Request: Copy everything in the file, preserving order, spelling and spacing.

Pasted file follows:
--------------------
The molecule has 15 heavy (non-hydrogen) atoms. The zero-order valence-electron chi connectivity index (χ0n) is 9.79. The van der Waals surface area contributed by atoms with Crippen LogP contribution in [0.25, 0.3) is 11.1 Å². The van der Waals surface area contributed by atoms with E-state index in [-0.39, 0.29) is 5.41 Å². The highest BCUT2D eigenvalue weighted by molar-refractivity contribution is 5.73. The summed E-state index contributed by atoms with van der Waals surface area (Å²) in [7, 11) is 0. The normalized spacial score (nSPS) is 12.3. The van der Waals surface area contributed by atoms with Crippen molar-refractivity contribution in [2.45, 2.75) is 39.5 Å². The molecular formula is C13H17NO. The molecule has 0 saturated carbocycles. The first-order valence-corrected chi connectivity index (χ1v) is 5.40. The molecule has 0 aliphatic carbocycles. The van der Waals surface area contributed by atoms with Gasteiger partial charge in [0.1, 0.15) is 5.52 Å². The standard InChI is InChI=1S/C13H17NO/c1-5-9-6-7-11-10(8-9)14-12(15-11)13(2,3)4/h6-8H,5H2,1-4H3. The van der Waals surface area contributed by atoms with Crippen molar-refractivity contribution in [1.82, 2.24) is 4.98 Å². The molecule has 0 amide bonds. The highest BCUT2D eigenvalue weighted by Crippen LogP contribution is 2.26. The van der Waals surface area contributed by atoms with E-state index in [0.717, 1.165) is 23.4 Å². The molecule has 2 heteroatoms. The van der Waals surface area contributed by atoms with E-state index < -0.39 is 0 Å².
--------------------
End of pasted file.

The molecule has 15 heavy (non-hydrogen) atoms. The zero-order valence-electron chi connectivity index (χ0n) is 9.79. The van der Waals surface area contributed by atoms with Crippen LogP contribution in [0.25, 0.3) is 11.1 Å². The van der Waals surface area contributed by atoms with E-state index in [-0.39, 0.29) is 5.41 Å². The highest BCUT2D eigenvalue weighted by molar-refractivity contribution is 5.73. The summed E-state index contributed by atoms with van der Waals surface area (Å²) in [7, 11) is 0. The normalized spacial score (nSPS) is 12.3. The van der Waals surface area contributed by atoms with Crippen molar-refractivity contribution in [2.45, 2.75) is 39.5 Å². The molecular formula is C13H17NO. The molecule has 0 saturated carbocycles. The first-order valence-corrected chi connectivity index (χ1v) is 5.40. The molecule has 0 aliphatic carbocycles. The van der Waals surface area contributed by atoms with Gasteiger partial charge in [0.1, 0.15) is 5.52 Å². The standard InChI is InChI=1S/C13H17NO/c1-5-9-6-7-11-10(8-9)14-12(15-11)13(2,3)4/h6-8H,5H2,1-4H3. The van der Waals surface area contributed by atoms with Crippen molar-refractivity contribution in [1.82, 2.24) is 4.98 Å². The molecule has 0 amide bonds. The highest BCUT2D eigenvalue weighted by Crippen LogP contribution is 2.26. The van der Waals surface area contributed by atoms with E-state index in [0.717, 1.165) is 23.4 Å². The molecule has 2 heteroatoms. The van der Waals surface area contributed by atoms with E-state index < -0.39 is 0 Å².